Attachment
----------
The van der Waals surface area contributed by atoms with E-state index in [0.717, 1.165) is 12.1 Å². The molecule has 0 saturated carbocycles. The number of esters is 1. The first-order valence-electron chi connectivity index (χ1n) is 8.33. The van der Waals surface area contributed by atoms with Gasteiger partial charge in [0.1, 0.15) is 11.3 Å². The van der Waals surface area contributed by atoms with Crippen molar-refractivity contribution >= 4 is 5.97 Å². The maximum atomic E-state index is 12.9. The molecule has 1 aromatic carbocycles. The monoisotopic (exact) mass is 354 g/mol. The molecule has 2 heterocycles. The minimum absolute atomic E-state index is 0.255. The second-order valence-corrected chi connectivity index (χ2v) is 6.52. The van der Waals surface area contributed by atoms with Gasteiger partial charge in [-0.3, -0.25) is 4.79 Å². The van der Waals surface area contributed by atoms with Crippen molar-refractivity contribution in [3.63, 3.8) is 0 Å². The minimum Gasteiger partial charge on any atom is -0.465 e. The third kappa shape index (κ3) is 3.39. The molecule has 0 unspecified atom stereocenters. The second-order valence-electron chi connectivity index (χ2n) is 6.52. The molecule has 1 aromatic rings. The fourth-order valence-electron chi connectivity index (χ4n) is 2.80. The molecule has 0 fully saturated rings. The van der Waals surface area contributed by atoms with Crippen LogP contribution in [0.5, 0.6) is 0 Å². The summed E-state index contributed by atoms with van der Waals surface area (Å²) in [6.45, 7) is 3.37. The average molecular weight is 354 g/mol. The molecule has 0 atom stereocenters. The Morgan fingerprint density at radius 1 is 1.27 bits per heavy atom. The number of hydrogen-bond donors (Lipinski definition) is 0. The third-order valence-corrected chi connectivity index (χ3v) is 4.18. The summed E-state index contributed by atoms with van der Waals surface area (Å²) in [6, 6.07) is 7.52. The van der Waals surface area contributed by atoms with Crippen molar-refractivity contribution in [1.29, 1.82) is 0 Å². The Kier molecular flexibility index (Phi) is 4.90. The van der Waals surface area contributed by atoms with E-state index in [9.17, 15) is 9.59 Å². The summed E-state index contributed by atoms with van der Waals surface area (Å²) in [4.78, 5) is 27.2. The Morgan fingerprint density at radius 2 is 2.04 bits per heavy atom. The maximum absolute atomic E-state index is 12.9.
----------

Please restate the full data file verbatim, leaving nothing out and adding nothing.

The van der Waals surface area contributed by atoms with E-state index in [0.717, 1.165) is 12.1 Å². The molecule has 0 saturated carbocycles. The number of esters is 1. The first-order valence-electron chi connectivity index (χ1n) is 8.33. The van der Waals surface area contributed by atoms with Gasteiger partial charge in [0.1, 0.15) is 11.3 Å². The van der Waals surface area contributed by atoms with Crippen molar-refractivity contribution >= 4 is 5.97 Å². The maximum atomic E-state index is 12.9. The molecule has 1 aromatic carbocycles. The monoisotopic (exact) mass is 354 g/mol. The molecule has 2 heterocycles. The minimum absolute atomic E-state index is 0.255. The second-order valence-corrected chi connectivity index (χ2v) is 6.52. The van der Waals surface area contributed by atoms with Gasteiger partial charge in [-0.3, -0.25) is 4.79 Å². The van der Waals surface area contributed by atoms with Crippen molar-refractivity contribution in [3.63, 3.8) is 0 Å². The minimum Gasteiger partial charge on any atom is -0.465 e. The third kappa shape index (κ3) is 3.39. The molecule has 0 unspecified atom stereocenters. The second-order valence-electron chi connectivity index (χ2n) is 6.52. The molecule has 1 aromatic rings. The fourth-order valence-electron chi connectivity index (χ4n) is 2.80. The molecule has 0 fully saturated rings. The van der Waals surface area contributed by atoms with Crippen LogP contribution in [0.5, 0.6) is 0 Å². The summed E-state index contributed by atoms with van der Waals surface area (Å²) in [6.45, 7) is 3.37. The average molecular weight is 354 g/mol. The molecule has 0 atom stereocenters. The Morgan fingerprint density at radius 1 is 1.27 bits per heavy atom. The number of hydrogen-bond donors (Lipinski definition) is 0. The third-order valence-corrected chi connectivity index (χ3v) is 4.18. The summed E-state index contributed by atoms with van der Waals surface area (Å²) in [6, 6.07) is 7.52. The van der Waals surface area contributed by atoms with Crippen molar-refractivity contribution in [1.29, 1.82) is 0 Å². The Kier molecular flexibility index (Phi) is 4.90. The van der Waals surface area contributed by atoms with E-state index in [9.17, 15) is 9.59 Å². The summed E-state index contributed by atoms with van der Waals surface area (Å²) in [4.78, 5) is 27.2. The Morgan fingerprint density at radius 2 is 2.04 bits per heavy atom. The maximum absolute atomic E-state index is 12.9.